"A Woman Alone With the Blues" features sparse piano, whispering drums, and a mournful trumpet lurking in the background. But it's the vocals that really push it over the edge. Peggy Lee doesn't sing this song; she crawls into it and huddles in the dark spaces, as she does on virtually all of the songs on 1956's Black Coffee
Lee got her start with Benny Goodman churning out hits like "Why Don't You Do Right." She used her superior vocal ability to strike out on her own like many of the big band singers of the time, who quickly emerged as the real attraction. But nobody was really prepared for Black Coffee, a statement that easily stands up next to the best work of Ella, Sarah, and Billie.
The title song is the typical blue flame ballad that one always associates with smoky jazz clubs and perfectly sets the mood for the rest of the album. The original ten-inch release had Lee backed by a quartet on a handful of torch songs and blues. Lee jumps into the river that goes all the way back to Ethel Waters, showing an ability to live through the lyrics normally associated with Billie Holiday. Through the tales of love lost, only "I've Got You Under My Skin" breaks through the clouds, but whoever this fellow may be she's singing about, he didn't last for long.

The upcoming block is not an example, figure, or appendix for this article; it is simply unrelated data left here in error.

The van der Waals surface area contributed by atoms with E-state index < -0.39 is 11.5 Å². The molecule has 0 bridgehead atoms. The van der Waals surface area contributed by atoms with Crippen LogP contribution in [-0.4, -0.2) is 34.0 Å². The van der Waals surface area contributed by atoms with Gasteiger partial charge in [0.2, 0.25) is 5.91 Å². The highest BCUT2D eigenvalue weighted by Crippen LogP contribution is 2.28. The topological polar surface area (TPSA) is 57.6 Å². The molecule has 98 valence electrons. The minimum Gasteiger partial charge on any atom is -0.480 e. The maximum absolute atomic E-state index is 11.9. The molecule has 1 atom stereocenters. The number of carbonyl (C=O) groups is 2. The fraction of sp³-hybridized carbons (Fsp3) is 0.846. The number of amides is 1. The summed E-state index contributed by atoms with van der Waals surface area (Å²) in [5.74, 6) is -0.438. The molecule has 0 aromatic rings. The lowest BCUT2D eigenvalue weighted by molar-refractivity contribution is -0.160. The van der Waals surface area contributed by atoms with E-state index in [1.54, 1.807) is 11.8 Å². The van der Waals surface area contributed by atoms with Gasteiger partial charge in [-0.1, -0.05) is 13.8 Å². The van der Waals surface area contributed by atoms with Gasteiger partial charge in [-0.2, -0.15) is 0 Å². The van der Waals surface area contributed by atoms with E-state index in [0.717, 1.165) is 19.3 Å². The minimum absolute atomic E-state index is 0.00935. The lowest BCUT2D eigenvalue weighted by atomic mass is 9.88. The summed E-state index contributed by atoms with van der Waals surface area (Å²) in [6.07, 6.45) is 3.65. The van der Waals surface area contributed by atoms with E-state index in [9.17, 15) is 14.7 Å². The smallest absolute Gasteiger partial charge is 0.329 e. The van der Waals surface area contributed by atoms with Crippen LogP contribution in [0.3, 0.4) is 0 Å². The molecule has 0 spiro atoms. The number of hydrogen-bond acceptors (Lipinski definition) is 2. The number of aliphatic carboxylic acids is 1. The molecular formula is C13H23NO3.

Four tracks pad out the original release to plump it up to a full length LP. A harp, guitar, and vibes provide a gossamer texture, used to good effect on the virtually tempoless "You're My Thrill" and the music box introduction to "There's A Small Hotel." Like any good album, the strength is in the details, and the group has fashioned clever twists to familiar songs that are strung together as an album that deserves to be heard as a complete statement.
"I'd rather be lonely than happy with somebody else," Lee sings. The melancholy ballads here may make one believe otherwise. Black Coffee proves that thoughtful song selection, intelligent accompaniment, and brilliant singing can combine to create a work of art. Although known more for her pop efforts, Lee has created one of the best examples of jazz singing ever recorded.
Personnel: Peggy Lee - vocals; with (on 1-4 and 7-10) Pete Condoli - trumpet; Jimmy Rowles - piano; Max Wayne
- bass; Ed Shaugnessy - drums; (on 5, 6, 11, and 12) Stella Castellucci - harp; Lou Levy - piano; Bill
Pittman - guitar; Buddy Clark - bass; Larry Bunker - drums, vibraphone, percussion.